Many eyes were on Kansas on Tuesday night because of Amendment Two — better known as the Value Them Both Amendment.
Political experts and activists believe election results in Kansas will set the tone for a the rest of the country, or at least influence states as they make the own stances on the issue.
“Everybody was kind of interested in what was going to happen in Kansas because it was the first time that voters anywhere had a chance to vote on the issue of abortion,” Greg Vonnahme, chair of Political Science at the University of Missouri Kansas City, said. “The results — both in terms of the outcome, the margin and what it did to voter turnout, it was a shocking result I think for people both inside Kansas and outside Kansas.”
Vonnahme says election results for Amendment Two defied historical precedents when it comes to voting behaviors.
Voter turnout more than doubled in this year’s election when compared to the primaries in 2018.
In Johnson County specifically, turnout was up over 400%. The county saw about 50,000 voters in 2018 and more than 200,000 voters on Tuesday night.
“A lot of that was driven by Roe v Wade. You know, there was a constitutional, a U.S. constitutional protection for these rights, so whatever happened legally was pretty limited,” Vonnahme said. “The brakes came off.”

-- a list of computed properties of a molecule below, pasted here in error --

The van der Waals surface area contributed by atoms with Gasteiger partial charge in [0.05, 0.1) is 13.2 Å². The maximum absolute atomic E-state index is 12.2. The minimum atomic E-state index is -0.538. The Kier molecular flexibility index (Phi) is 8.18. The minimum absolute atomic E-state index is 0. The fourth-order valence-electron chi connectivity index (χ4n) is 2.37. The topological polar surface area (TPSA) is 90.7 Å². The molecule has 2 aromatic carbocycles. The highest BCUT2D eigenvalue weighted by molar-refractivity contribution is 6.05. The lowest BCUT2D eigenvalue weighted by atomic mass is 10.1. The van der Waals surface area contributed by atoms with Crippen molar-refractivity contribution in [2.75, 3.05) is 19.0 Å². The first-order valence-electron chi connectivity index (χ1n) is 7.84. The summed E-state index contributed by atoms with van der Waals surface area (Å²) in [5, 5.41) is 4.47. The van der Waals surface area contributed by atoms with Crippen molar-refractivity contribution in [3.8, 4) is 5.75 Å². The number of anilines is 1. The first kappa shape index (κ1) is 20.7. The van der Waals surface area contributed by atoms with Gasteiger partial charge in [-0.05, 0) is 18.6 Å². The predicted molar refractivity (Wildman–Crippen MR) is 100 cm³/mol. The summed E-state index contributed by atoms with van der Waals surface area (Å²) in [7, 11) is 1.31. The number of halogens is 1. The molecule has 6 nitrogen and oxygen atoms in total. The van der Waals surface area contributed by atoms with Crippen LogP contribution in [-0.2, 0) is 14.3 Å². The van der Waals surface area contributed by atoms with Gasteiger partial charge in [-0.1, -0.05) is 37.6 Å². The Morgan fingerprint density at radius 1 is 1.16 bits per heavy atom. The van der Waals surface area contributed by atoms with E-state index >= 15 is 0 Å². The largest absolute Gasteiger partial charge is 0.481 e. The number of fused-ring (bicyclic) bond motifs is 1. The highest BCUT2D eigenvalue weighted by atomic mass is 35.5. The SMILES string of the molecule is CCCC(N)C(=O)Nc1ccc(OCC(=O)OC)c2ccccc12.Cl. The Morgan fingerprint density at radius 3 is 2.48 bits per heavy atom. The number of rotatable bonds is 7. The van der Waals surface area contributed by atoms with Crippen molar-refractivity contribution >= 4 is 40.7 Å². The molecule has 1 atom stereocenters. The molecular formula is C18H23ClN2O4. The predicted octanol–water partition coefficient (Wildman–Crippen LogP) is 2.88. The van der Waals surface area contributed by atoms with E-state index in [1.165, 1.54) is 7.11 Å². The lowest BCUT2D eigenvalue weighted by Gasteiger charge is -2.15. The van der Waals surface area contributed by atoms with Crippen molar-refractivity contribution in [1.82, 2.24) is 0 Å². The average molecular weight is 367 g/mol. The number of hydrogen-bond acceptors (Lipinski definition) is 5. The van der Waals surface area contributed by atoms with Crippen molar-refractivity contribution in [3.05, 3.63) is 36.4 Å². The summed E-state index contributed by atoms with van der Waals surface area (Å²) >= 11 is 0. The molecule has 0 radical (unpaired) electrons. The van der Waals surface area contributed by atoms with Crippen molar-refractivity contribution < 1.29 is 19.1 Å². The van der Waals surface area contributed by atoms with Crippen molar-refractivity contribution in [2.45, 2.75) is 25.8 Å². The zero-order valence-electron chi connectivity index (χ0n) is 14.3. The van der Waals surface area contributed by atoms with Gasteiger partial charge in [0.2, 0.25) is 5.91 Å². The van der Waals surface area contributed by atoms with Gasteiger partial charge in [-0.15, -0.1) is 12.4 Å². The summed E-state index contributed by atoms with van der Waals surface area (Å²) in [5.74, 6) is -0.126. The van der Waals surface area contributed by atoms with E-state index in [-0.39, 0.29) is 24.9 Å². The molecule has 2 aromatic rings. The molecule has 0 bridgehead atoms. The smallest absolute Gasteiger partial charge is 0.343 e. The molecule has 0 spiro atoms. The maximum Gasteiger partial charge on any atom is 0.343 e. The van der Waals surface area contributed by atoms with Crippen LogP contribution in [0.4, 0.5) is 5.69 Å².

Without that protection, it gave swing voters and those who never voted the push to hit the polls.
“You might look at this and say, 'Well maybe people just really want to vote this election.' That’s not the case," Vonnahme said. "This was really specific to Kansas, because this was the one place abortion was on the ballot. Turnout in Missouri was actually a little bit down from 2018.”
Vonnahme says while abortion may have been a hot button item for the last few days, it has been a relatively settle issue for decades.
That is why predicting how abortion politics will go in the future is so difficult.
But this primary election created a new momentum that pushed voters and candidates to take a stance.
“I definitely think candidates are going to be looking at where this is effective,” Vonnahme said.
Dr. Patrick Miller, a professor at the University of Kansas, says more women and minority voters showed up Tuesday night.
Miller said it could indicate what could happen in other states with ballot initiatives come November.
“So I think we’ll definitely see abortion come up as a bigger issue in the fall, and it will be very interesting to see how candidates campaign on that and message on that,” Miller said.
Even without an abortion item on the ballot, both experts predict voters will care a lot about who fills the open seats.
Eyes are on the Kansas governor race, Missouri Senate race and the congressional race in Kansas’ third district.
“If you think the abortion issue is settled in Kansas, it’s not,” Miller said.